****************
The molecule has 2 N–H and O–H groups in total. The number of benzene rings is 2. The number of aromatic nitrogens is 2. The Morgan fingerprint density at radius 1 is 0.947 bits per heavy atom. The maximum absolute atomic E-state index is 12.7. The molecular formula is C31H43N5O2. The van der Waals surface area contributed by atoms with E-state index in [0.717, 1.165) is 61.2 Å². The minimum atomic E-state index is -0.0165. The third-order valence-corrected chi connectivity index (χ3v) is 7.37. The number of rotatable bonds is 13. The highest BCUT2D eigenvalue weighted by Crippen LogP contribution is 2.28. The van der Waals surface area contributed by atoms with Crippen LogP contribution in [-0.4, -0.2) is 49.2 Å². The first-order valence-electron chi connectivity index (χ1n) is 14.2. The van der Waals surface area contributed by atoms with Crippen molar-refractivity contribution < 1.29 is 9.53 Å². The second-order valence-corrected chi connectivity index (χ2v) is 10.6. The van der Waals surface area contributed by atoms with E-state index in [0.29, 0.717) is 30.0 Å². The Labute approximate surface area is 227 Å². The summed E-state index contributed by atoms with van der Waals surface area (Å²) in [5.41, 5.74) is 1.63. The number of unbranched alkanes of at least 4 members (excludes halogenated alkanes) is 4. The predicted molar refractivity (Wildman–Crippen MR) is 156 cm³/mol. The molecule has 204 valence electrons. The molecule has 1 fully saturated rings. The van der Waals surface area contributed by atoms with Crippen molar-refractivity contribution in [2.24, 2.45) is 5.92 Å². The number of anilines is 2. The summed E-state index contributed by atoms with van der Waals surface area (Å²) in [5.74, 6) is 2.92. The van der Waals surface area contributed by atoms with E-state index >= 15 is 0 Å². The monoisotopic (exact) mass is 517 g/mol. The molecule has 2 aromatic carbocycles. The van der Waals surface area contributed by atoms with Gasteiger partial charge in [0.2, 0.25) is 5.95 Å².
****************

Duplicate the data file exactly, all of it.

The molecule has 2 N–H and O–H groups in total. The number of benzene rings is 2. The number of aromatic nitrogens is 2. The Morgan fingerprint density at radius 1 is 0.947 bits per heavy atom. The maximum absolute atomic E-state index is 12.7. The molecular formula is C31H43N5O2. The van der Waals surface area contributed by atoms with E-state index in [0.717, 1.165) is 61.2 Å². The minimum atomic E-state index is -0.0165. The third-order valence-corrected chi connectivity index (χ3v) is 7.37. The number of rotatable bonds is 13. The highest BCUT2D eigenvalue weighted by Crippen LogP contribution is 2.28. The van der Waals surface area contributed by atoms with Crippen LogP contribution in [-0.4, -0.2) is 49.2 Å². The first-order valence-electron chi connectivity index (χ1n) is 14.2. The van der Waals surface area contributed by atoms with Crippen molar-refractivity contribution < 1.29 is 9.53 Å². The second-order valence-corrected chi connectivity index (χ2v) is 10.6. The van der Waals surface area contributed by atoms with E-state index in [0.29, 0.717) is 30.0 Å². The Labute approximate surface area is 227 Å². The summed E-state index contributed by atoms with van der Waals surface area (Å²) in [5.41, 5.74) is 1.63. The number of unbranched alkanes of at least 4 members (excludes halogenated alkanes) is 4. The predicted molar refractivity (Wildman–Crippen MR) is 156 cm³/mol. The molecule has 204 valence electrons. The molecule has 1 fully saturated rings. The van der Waals surface area contributed by atoms with Crippen molar-refractivity contribution in [2.24, 2.45) is 5.92 Å². The number of anilines is 2. The summed E-state index contributed by atoms with van der Waals surface area (Å²) in [5.74, 6) is 2.92. The van der Waals surface area contributed by atoms with E-state index >= 15 is 0 Å². The monoisotopic (exact) mass is 517 g/mol. The molecule has 2 aromatic carbocycles. The van der Waals surface area contributed by atoms with Gasteiger partial charge in [0.2, 0.25) is 5.95 Å².